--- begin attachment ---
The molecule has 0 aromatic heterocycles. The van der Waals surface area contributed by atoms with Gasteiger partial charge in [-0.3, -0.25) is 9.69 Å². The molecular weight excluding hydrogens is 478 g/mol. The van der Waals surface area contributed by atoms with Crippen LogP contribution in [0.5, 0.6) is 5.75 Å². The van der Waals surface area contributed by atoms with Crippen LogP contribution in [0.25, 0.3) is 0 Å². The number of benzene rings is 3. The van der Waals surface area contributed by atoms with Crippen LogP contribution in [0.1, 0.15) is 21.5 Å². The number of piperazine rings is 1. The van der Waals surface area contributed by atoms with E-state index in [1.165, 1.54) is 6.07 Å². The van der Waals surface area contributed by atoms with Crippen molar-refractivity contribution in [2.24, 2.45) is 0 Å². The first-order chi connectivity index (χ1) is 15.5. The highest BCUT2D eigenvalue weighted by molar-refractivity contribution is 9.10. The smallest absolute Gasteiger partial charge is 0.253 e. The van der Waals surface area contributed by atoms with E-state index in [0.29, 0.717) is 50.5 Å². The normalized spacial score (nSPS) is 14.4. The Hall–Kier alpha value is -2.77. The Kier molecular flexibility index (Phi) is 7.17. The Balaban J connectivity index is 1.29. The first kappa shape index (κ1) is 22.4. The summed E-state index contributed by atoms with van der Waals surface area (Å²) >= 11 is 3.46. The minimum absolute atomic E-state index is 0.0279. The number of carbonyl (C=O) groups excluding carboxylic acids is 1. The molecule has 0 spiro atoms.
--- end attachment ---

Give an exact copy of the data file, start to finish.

The molecule has 0 aromatic heterocycles. The van der Waals surface area contributed by atoms with Gasteiger partial charge in [-0.3, -0.25) is 9.69 Å². The molecular weight excluding hydrogens is 478 g/mol. The van der Waals surface area contributed by atoms with Crippen LogP contribution in [0.5, 0.6) is 5.75 Å². The van der Waals surface area contributed by atoms with Crippen LogP contribution in [0.25, 0.3) is 0 Å². The number of benzene rings is 3. The van der Waals surface area contributed by atoms with Crippen LogP contribution in [0.1, 0.15) is 21.5 Å². The number of piperazine rings is 1. The van der Waals surface area contributed by atoms with E-state index in [1.165, 1.54) is 6.07 Å². The van der Waals surface area contributed by atoms with Crippen molar-refractivity contribution in [2.24, 2.45) is 0 Å². The first-order chi connectivity index (χ1) is 15.5. The highest BCUT2D eigenvalue weighted by molar-refractivity contribution is 9.10. The smallest absolute Gasteiger partial charge is 0.253 e. The van der Waals surface area contributed by atoms with E-state index in [0.29, 0.717) is 50.5 Å². The normalized spacial score (nSPS) is 14.4. The Hall–Kier alpha value is -2.77. The Kier molecular flexibility index (Phi) is 7.17. The Balaban J connectivity index is 1.29. The first kappa shape index (κ1) is 22.4. The summed E-state index contributed by atoms with van der Waals surface area (Å²) >= 11 is 3.46. The minimum absolute atomic E-state index is 0.0279. The number of carbonyl (C=O) groups excluding carboxylic acids is 1. The molecule has 0 spiro atoms.